“It’s very pleasing to see patients with refractory disease respond like this,” Turtle said. The research team “had seen very good responses [to the same CAR T-cell therapy] in acute lymphoblastic leukemia and non-Hodgkin lymphoma, so we hoped responses would be good in CLL too.”
Last year, Turtle and colleagues published early results from this trial in patients with these other blood diseases. In April 2016, the team’s paper showed that 93 percent of trial participants with B-cell ALL went into complete remission after their T cells were re-engineered with the CD19 CAR, even though multiple other treatments had already failed them. In September, the researchers published results showing complete remissions in seven of 11 non-Hodgkin lymphoma patients who received a particular preparative chemo regimen and CAR T-cell dosage.
Follow-up with CLL participants is ongoing. As per U.S. Food and Drug Administration requirements for experimental gene therapies, the research team will track patient outcomes for at least 15 years.
Turtle and colleagues reported that the CLL patients with the highest number of CAR T cells in their blood after infusion were most often the patients who had had the greatest extent of cancer in their marrow, blood, and lymph nodes at the time of infusion. Those with more CAR T cells were also most likely to have their disease disappear from the bone marrow after the cells entered their bodies.
Side effects included high fevers, due to activation of CAR T cells, and neurologic symptoms. Although one patient died from severe toxicity, the side effects experienced by other patients in the study were temporary, Turtle said.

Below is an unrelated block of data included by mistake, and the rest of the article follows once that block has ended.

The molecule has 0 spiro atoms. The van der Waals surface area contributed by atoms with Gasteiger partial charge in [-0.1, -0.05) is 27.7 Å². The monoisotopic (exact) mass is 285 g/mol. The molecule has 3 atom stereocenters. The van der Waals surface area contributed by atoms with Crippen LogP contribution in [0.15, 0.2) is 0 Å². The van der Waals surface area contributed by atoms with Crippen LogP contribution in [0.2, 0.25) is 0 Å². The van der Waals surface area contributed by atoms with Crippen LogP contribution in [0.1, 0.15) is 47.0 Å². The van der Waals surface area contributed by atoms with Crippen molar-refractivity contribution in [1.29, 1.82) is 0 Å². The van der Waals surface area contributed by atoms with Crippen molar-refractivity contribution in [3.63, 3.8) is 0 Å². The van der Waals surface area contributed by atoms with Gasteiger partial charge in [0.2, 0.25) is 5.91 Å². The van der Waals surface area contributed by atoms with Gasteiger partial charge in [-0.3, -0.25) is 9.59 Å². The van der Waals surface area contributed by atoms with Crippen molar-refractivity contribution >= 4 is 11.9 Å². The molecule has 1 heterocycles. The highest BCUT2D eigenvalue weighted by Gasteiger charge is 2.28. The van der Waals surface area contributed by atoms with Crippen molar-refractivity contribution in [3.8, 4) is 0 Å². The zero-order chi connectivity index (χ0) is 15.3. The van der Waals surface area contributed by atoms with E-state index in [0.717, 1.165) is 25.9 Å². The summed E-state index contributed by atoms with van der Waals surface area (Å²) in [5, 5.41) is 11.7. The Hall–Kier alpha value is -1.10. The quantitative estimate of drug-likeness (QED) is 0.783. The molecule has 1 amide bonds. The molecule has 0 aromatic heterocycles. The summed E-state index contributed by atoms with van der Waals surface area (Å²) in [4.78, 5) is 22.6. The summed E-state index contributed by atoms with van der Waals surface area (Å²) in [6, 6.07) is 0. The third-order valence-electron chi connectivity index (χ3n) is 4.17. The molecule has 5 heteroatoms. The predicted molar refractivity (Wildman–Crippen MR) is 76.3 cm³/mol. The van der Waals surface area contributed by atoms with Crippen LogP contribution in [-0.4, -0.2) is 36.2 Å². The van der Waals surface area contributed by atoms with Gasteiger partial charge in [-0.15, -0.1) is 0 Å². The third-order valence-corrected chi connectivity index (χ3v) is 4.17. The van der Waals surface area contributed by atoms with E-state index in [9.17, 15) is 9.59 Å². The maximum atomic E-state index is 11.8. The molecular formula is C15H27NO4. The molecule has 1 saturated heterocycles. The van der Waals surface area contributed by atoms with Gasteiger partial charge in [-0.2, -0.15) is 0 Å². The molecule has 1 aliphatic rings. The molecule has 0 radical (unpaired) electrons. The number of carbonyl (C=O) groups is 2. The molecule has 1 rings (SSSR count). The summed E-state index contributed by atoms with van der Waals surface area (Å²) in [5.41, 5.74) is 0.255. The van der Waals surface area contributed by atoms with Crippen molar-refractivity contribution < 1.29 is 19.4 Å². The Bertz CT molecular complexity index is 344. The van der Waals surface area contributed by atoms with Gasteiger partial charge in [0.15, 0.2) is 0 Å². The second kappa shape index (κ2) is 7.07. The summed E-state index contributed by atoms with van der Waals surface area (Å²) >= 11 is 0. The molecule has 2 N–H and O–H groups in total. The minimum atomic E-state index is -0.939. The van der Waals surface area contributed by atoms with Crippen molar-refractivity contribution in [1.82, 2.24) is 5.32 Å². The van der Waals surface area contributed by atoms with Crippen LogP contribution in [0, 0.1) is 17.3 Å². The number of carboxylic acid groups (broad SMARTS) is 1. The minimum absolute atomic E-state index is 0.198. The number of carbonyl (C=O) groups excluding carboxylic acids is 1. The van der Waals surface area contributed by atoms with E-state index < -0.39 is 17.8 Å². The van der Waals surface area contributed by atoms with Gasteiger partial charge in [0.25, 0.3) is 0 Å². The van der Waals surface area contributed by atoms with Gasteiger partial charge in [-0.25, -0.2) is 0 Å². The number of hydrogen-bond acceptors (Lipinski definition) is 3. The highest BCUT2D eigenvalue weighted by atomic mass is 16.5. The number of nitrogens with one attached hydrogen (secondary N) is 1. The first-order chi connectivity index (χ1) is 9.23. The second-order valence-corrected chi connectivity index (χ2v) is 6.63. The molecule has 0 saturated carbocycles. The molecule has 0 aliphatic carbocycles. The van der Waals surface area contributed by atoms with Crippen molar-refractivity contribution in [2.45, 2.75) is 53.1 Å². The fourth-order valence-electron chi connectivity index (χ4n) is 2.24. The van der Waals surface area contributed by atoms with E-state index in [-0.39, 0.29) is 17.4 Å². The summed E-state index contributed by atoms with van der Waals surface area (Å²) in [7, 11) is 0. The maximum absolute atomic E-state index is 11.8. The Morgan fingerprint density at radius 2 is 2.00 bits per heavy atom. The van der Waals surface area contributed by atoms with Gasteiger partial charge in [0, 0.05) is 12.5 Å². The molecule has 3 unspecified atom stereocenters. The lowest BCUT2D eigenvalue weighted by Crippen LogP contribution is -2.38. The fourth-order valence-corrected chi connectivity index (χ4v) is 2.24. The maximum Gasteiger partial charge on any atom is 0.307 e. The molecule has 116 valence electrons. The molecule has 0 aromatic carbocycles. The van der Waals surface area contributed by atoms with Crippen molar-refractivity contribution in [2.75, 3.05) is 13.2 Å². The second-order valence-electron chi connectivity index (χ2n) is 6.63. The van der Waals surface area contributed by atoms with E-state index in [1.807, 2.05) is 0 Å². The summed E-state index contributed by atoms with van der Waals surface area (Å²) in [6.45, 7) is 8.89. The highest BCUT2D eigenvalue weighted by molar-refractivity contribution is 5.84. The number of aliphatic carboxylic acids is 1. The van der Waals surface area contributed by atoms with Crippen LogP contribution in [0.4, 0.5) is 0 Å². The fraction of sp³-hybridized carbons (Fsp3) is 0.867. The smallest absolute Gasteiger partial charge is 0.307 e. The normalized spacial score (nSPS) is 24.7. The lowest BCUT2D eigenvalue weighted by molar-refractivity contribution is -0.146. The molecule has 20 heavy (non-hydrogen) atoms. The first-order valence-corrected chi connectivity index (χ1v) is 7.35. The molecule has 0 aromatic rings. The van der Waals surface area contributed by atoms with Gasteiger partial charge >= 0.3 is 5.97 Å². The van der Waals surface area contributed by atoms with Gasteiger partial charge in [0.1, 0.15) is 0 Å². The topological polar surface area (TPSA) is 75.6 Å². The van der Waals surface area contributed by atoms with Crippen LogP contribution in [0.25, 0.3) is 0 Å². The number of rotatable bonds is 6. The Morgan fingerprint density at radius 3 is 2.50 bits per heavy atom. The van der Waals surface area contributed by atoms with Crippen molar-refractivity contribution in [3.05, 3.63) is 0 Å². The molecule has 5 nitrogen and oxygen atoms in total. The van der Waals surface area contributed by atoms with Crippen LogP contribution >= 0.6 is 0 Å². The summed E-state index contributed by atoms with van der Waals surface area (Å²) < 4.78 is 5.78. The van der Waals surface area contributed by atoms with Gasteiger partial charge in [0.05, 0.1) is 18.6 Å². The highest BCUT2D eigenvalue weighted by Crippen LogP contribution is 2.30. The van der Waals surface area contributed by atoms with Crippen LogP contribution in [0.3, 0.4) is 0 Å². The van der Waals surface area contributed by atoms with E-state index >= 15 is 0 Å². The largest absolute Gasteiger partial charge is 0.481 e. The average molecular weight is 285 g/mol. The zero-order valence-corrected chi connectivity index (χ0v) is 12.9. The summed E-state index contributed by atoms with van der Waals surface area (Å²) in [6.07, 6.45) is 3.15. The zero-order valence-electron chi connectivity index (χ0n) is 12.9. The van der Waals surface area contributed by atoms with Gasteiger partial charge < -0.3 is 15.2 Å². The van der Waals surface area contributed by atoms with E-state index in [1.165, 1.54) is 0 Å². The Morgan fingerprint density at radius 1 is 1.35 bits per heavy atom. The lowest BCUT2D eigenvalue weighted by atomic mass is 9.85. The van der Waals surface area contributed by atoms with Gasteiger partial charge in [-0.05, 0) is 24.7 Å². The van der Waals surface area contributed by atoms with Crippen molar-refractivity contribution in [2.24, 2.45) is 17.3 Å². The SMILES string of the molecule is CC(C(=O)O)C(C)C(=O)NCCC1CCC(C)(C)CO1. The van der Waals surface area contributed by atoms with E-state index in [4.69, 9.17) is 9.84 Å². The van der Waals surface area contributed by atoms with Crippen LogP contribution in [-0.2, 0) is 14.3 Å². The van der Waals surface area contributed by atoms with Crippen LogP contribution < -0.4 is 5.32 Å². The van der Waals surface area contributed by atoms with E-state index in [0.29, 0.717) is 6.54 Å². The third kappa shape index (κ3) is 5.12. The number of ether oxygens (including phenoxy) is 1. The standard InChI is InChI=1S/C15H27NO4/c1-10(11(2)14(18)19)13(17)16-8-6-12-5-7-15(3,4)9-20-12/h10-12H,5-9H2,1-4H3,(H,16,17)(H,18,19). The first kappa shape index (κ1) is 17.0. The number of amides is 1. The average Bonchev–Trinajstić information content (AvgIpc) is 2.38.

In a separate poster presentation at the December 2016 conference, Turtle and colleagues reported biomarkers they had identified in patients’ blood from the day after CAR T-cell infusion that were associated with the later development of the most severe toxicities. They hope these markers could eventually become the cornerstone of tests to predict and mitigate the most serious side effects of CAR T-cell infusion.
“If you can find biomarkers within a day of CAR T-cell infusion, which we have, you can then look at future cohorts of patients to work out whether early intervention can help prevent toxicity,” Turtle said.
The trial, which is ongoing and still enrolling participants, is co-led by Turtle and Hutch colleagues Dr. David Maloney and Dr. Stanley Riddell and supported by funding from Fred Hutch spinoff Juno Therapeutics, the National Institutes of Health, private philanthropists, a Washington state research fund and the University of British Columbia.